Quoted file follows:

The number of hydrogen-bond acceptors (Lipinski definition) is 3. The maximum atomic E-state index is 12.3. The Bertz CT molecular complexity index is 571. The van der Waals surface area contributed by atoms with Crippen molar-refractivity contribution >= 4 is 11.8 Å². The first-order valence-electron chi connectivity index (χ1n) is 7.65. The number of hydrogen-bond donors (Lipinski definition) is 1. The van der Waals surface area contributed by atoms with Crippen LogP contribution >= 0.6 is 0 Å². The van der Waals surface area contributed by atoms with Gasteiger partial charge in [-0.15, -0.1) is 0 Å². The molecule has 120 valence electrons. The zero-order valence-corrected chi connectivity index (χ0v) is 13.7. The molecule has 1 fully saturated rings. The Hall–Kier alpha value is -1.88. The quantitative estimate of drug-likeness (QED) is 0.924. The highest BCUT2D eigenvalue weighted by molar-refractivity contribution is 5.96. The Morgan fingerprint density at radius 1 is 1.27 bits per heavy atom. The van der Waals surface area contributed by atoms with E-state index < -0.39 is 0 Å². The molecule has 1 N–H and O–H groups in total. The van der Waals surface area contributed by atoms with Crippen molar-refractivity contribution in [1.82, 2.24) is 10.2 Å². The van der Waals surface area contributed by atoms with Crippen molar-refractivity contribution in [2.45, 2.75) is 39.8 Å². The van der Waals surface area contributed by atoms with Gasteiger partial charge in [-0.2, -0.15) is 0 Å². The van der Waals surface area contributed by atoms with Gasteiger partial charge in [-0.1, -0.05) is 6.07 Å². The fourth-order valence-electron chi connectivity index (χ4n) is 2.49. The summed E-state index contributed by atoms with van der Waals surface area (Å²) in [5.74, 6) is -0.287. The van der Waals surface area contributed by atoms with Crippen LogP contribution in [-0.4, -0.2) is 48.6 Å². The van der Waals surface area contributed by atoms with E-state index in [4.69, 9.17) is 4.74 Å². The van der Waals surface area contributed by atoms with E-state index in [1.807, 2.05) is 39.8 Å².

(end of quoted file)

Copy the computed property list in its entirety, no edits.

The number of hydrogen-bond acceptors (Lipinski definition) is 3. The maximum atomic E-state index is 12.3. The Bertz CT molecular complexity index is 571. The van der Waals surface area contributed by atoms with Crippen molar-refractivity contribution >= 4 is 11.8 Å². The first-order valence-electron chi connectivity index (χ1n) is 7.65. The number of hydrogen-bond donors (Lipinski definition) is 1. The van der Waals surface area contributed by atoms with Crippen LogP contribution >= 0.6 is 0 Å². The van der Waals surface area contributed by atoms with Gasteiger partial charge in [-0.15, -0.1) is 0 Å². The molecule has 120 valence electrons. The zero-order valence-corrected chi connectivity index (χ0v) is 13.7. The molecule has 1 fully saturated rings. The Hall–Kier alpha value is -1.88. The quantitative estimate of drug-likeness (QED) is 0.924. The highest BCUT2D eigenvalue weighted by molar-refractivity contribution is 5.96. The Morgan fingerprint density at radius 1 is 1.27 bits per heavy atom. The van der Waals surface area contributed by atoms with E-state index < -0.39 is 0 Å². The molecule has 1 N–H and O–H groups in total. The van der Waals surface area contributed by atoms with Crippen molar-refractivity contribution in [1.82, 2.24) is 10.2 Å². The van der Waals surface area contributed by atoms with Crippen molar-refractivity contribution in [2.45, 2.75) is 39.8 Å². The van der Waals surface area contributed by atoms with Gasteiger partial charge in [-0.2, -0.15) is 0 Å². The van der Waals surface area contributed by atoms with Gasteiger partial charge in [-0.1, -0.05) is 6.07 Å². The fourth-order valence-electron chi connectivity index (χ4n) is 2.49. The summed E-state index contributed by atoms with van der Waals surface area (Å²) in [5.74, 6) is -0.287. The van der Waals surface area contributed by atoms with Crippen LogP contribution in [-0.4, -0.2) is 48.6 Å². The van der Waals surface area contributed by atoms with E-state index in [4.69, 9.17) is 4.74 Å². The van der Waals surface area contributed by atoms with E-state index in [1.807, 2.05) is 39.8 Å².